Liberia – Solar Energy Agenda

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The government commits to new solar farms as uncertainties around oil prompts a re-examination of energy policy.

A Memorandum of Understanding (MoU) for the financing and cooperation in construction of a new 10 megawatt solar photovoltaic plant in the capital Monrovia, was signed by Gigawatt Global Cooperatief U.A.

The signing of the MoU took place during the meeting of the Permanent Mission of Liberia to the United Nations (UN) on September 23rd. Liberian Foreign Affairs Minister Marjon Kamara said that energy is one of the country’s top priorities.

Project Coordinator, Remy Reinstein indicated that besides the 10 megawatts (MW) to be built in Monrovia, an additional 30MW would be included in other parts of the country. According to reports the government will assist by securing the land for the new facility as part of the National Electrification Plan.

Gigawatt Global Cooperatief U.A. is a US, Dutch and Israeli renewable energy company, and delivered the first utility-scale solar plant in Rwanda, supplying 6% of the country’s electiricty needs.  The company has also recently signed a 135MW project in Nigeria, expected to be the largest solar plant in Africa, reported the Daily Observer

Around the world many campaigners and activists are urging a shift away from fossil fuels; in Liberia the main sources of electricity are private and the Liberia Electricity Corporation (LEC) rely on diesel fuel generators.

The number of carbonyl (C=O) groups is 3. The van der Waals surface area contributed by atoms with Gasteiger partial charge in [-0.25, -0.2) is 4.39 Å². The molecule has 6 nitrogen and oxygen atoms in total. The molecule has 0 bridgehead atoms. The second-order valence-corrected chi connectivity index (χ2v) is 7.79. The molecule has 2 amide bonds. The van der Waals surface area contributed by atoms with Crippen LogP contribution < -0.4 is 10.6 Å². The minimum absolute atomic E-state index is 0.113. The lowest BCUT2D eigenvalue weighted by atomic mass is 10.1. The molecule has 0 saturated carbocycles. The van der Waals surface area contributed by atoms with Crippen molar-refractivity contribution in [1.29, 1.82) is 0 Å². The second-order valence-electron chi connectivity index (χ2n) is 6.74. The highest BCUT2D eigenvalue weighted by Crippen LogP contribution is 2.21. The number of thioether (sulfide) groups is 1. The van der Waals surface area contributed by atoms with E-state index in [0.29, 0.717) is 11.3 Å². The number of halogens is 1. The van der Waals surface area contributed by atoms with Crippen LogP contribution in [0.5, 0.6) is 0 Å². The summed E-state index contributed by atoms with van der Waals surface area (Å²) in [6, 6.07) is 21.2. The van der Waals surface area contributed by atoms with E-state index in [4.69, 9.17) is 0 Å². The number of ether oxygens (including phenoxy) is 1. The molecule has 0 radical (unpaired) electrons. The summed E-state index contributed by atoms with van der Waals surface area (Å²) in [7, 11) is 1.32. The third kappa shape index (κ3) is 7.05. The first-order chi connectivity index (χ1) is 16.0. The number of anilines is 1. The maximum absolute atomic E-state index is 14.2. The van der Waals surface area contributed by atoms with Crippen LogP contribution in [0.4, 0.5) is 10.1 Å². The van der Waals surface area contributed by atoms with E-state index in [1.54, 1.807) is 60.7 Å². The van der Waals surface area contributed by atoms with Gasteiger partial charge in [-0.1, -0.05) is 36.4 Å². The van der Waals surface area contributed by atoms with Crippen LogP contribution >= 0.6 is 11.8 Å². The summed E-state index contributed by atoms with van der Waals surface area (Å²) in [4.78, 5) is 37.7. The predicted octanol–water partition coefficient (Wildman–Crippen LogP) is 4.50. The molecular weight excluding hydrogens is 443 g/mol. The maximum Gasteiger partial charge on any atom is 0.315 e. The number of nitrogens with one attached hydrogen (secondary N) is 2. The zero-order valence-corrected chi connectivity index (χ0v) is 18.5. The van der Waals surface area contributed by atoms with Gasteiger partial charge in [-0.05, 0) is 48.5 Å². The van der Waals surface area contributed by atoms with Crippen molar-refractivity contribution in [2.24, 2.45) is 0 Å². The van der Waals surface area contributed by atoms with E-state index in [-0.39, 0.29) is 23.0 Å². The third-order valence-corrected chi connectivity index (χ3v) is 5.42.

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However some have said that the global drop in oil prices means that a move towards renewables is less appealing for investors, although others stress the unpredictability of the oil market and climate change mean that oil-based sources of energy are unsustainable.

One Liberian environmentalist, Silas Siakor, said, “given the level of bad governance, given the level of the breakdown of the fabric of our Liberian society, if we decided to engage in the oil sector, the possibility of causing a lot of damages is way too high that it raises the question of the sensibleness to do that.”

The Liberian oil sector is currently reeling from the announcement that the National Oil Company of Liberia (NOCAL) was bankrupt, leading to international firms such as Chevron and Anadarko taking oil blocks off the coast.

There are also other obstacles to the high cost of solar technology; the World Food Program (WFP) said that 64% of Liberians live below the ‘poverty line’ and as many as 1.3m in extreme poverty; the technology itself both on an industrial and a household level is often expensive,  reported Front Page Africa.

However earlier this year the World Bank, approved a new financing agreement of US$27 million to increase access to affordable and reliable electricity and to foster the use of renewable energy sources in Liberia. The Liberia Renewable Energy Access Project (LIRENAP) seeks to establish a mini hydropower plant to benefit about 50,000 people, as well as small businesses, associations and public institutions in Lofa County.

Also, in August Liberia and Ghana agreed to cooperate in the power sector; the Ghanaian leader claimed that Liberia could benefit from Ghanaian technical expertise in expanding electricity supply throughout the country, reported Liberia News Agency.

Find out more in the Africa Research Bulletin:

Liberia – The Tide Turns Against The Biggest Slum
Economic, Financial & Technical Series
Vol. 53, Issue. 7, Pp.21346C.

POWER
Economic, Financial & Technical Series
Vol. 53, Issue. 6, Pp. 21334C–21336C.

OIL/GAS: Liberia
Economic, Financial & Technical Series
Vol. 53, Issue. 2, Pp.21188B–21190C.

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